Koala numbers have fallen so low, they are now classified as “functionally extinct,” according to numbers from a prominent conservation group.
The Australian Koala Foundation estimates there are “no more than 80,000 Koalas” left in the wild in Australia, which means the species is now defined as “functionally extinct.”
The term ‘functionally extinct’ is given to a species of animal that, in the words of AKF, is “beyond the point of recovery”, and can no longer play a noticeable role in its typical ecosystem; it also describes a species that has no pairs left to reproduce, or a population that suffers from inbreeding, risking genetic disease.
“The AKF thinks there are no more than 80,000 Koalas in Australia,” it says. “This is approximately 1% of the 8 million Koalas that were shot for fur and sent to London between 1890 and 1927,” Deborah Tabart, head of the AKF said.
Since 2010, the AKF says it has been monitoring 128 electoral districts within ‘well known’ koala habitats; their numbers purport that in 41 electorates, no koalas were found.
Exact numbers of koala populations are difficult to determine, however, research cited by Science Alert estimates a “percentage of koala population loss in QLD, NSW, VIC and SA was 53%, 26%, 14% and 3% respectively.”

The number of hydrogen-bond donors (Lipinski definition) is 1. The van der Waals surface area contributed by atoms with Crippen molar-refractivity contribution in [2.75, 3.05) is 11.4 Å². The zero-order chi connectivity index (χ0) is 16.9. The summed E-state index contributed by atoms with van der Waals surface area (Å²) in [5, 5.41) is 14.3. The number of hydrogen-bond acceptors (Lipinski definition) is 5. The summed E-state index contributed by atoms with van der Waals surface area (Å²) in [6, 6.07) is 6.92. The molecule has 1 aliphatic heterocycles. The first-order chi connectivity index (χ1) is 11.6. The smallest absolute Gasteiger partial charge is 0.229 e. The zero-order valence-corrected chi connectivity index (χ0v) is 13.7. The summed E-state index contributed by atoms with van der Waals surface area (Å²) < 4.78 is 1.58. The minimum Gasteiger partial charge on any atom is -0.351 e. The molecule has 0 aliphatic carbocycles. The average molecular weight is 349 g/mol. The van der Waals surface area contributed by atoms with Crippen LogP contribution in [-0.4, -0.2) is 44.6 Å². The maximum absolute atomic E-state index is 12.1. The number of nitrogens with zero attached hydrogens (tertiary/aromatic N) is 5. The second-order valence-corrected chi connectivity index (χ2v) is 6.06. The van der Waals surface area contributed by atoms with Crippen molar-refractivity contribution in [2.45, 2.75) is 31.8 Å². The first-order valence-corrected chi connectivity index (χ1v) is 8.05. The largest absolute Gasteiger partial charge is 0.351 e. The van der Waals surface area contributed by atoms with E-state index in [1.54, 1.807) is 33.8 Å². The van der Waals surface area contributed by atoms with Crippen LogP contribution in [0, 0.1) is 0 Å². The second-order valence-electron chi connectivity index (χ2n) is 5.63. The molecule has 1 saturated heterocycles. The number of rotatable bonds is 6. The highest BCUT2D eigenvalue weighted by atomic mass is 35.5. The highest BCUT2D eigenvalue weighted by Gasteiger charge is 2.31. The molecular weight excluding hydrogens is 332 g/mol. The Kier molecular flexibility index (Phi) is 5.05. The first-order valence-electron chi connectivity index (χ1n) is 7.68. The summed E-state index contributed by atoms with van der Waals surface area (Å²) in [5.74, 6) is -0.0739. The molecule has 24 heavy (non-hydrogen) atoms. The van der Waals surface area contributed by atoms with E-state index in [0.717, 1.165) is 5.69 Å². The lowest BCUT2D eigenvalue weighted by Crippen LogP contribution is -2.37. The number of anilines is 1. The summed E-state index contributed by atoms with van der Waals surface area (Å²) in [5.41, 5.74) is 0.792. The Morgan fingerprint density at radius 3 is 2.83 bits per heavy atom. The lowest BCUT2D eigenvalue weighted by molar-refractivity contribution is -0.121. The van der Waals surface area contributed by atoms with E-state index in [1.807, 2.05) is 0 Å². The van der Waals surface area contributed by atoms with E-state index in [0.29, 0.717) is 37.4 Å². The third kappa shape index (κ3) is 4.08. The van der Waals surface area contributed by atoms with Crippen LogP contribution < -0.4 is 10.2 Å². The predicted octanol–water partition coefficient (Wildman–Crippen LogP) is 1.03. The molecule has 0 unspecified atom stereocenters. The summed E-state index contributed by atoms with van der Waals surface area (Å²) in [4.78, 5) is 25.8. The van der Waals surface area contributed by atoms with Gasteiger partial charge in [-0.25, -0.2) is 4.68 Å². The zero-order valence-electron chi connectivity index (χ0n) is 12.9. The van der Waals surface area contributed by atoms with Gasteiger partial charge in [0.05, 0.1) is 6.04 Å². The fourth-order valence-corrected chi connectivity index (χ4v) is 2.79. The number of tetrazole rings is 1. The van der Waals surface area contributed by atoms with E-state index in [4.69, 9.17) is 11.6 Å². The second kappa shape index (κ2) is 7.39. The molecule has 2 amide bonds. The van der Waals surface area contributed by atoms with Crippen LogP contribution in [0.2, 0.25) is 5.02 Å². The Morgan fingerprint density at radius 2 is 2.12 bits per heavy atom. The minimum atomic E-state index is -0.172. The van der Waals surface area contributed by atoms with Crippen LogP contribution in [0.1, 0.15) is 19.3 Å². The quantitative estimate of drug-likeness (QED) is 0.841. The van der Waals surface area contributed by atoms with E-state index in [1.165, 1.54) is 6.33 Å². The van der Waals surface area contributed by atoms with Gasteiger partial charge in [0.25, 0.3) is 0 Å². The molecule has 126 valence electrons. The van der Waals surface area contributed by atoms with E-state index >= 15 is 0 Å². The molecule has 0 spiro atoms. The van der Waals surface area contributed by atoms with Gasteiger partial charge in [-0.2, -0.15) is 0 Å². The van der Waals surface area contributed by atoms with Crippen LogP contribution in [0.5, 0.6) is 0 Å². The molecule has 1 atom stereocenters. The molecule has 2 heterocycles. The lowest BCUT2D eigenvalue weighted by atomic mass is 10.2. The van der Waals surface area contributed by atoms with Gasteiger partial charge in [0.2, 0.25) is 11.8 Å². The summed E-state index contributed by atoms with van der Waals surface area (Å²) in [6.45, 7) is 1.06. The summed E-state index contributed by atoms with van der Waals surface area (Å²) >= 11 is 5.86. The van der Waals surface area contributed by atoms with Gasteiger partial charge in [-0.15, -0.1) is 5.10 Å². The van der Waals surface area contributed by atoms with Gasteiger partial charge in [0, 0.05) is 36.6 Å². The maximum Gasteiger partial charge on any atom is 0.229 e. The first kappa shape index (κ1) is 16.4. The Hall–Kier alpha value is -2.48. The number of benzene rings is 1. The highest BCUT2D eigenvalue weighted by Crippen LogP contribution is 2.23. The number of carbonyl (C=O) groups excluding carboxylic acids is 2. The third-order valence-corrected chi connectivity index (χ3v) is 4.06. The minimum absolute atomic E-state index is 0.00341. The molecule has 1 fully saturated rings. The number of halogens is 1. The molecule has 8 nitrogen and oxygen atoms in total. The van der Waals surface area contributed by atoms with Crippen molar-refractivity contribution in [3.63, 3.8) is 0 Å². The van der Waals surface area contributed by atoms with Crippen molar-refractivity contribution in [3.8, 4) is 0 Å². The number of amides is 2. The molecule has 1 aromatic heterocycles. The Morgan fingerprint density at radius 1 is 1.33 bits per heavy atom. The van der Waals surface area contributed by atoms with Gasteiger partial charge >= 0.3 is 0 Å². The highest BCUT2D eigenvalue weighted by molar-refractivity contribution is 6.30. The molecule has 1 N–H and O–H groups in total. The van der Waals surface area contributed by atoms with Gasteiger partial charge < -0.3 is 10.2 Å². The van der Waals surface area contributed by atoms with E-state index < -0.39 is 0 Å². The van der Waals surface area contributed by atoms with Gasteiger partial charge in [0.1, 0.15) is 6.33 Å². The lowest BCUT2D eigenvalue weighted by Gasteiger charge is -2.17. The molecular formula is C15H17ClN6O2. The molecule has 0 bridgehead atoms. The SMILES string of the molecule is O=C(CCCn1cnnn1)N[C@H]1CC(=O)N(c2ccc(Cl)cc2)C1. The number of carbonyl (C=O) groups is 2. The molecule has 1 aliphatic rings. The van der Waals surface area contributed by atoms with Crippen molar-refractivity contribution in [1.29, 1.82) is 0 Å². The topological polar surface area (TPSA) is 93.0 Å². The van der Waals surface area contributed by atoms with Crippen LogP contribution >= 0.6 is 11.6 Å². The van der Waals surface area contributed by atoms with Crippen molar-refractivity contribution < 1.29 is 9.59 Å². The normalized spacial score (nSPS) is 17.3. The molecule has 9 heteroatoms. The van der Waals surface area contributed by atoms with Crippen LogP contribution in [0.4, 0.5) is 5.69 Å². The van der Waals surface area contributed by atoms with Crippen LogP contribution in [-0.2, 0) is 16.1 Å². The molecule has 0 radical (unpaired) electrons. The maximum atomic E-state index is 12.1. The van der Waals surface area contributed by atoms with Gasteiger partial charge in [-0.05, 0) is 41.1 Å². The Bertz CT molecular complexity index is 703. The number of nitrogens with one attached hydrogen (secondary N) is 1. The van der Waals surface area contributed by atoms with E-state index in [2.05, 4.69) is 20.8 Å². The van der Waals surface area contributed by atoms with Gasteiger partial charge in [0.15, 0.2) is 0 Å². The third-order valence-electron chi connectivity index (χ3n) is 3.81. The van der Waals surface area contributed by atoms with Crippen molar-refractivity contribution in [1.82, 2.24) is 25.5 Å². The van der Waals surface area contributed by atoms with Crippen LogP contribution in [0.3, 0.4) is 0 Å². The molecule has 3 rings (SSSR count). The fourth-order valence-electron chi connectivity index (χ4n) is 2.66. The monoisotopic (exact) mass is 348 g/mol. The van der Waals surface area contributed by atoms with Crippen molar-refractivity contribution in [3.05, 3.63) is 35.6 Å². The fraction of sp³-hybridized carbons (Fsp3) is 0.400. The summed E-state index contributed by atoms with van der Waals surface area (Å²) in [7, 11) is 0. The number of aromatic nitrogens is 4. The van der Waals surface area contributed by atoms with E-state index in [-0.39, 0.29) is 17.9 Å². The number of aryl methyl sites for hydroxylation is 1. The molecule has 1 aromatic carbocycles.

“The estimated total number of koalas for Australia was 329,000 (within a range of 144,00-605,000), with an estimated average decline of 24%% over the past three generations and the next three generations.”
Head of the AKF Deborah Tabart has raised serious concerns with the discourse between industry and lawmakers following her involvement with a 2011 Senate Inquiry that exposed the species was at risk of extinction if industry was left unchecked. “While sitting in the Senate Inquiry,” Tabart said, “you could hear industry pleading with Senators to continue allowing them to have their way with habitats around the country.”
Other hazards severely impacting koala numbers include heatwaves which are more frequently producing bushfires that ravish bushland, as well as land clearing making space for expanding housing developments and large scale infrastructure projects like b-roads and highways.
Tabart is calling “on the new Prime Minister after the May election to enact the Koala Protection Act, which has been written and ready to go since 2016. The plight of the koala now falls on his shoulders,” she said.
“I know the Australian public are concerned for the safety of Koalas and are tired of seeing dead Koalas on our roads. It is time for the Government to respect the Koala and protect its habitat,” Tabart concluded in her press release.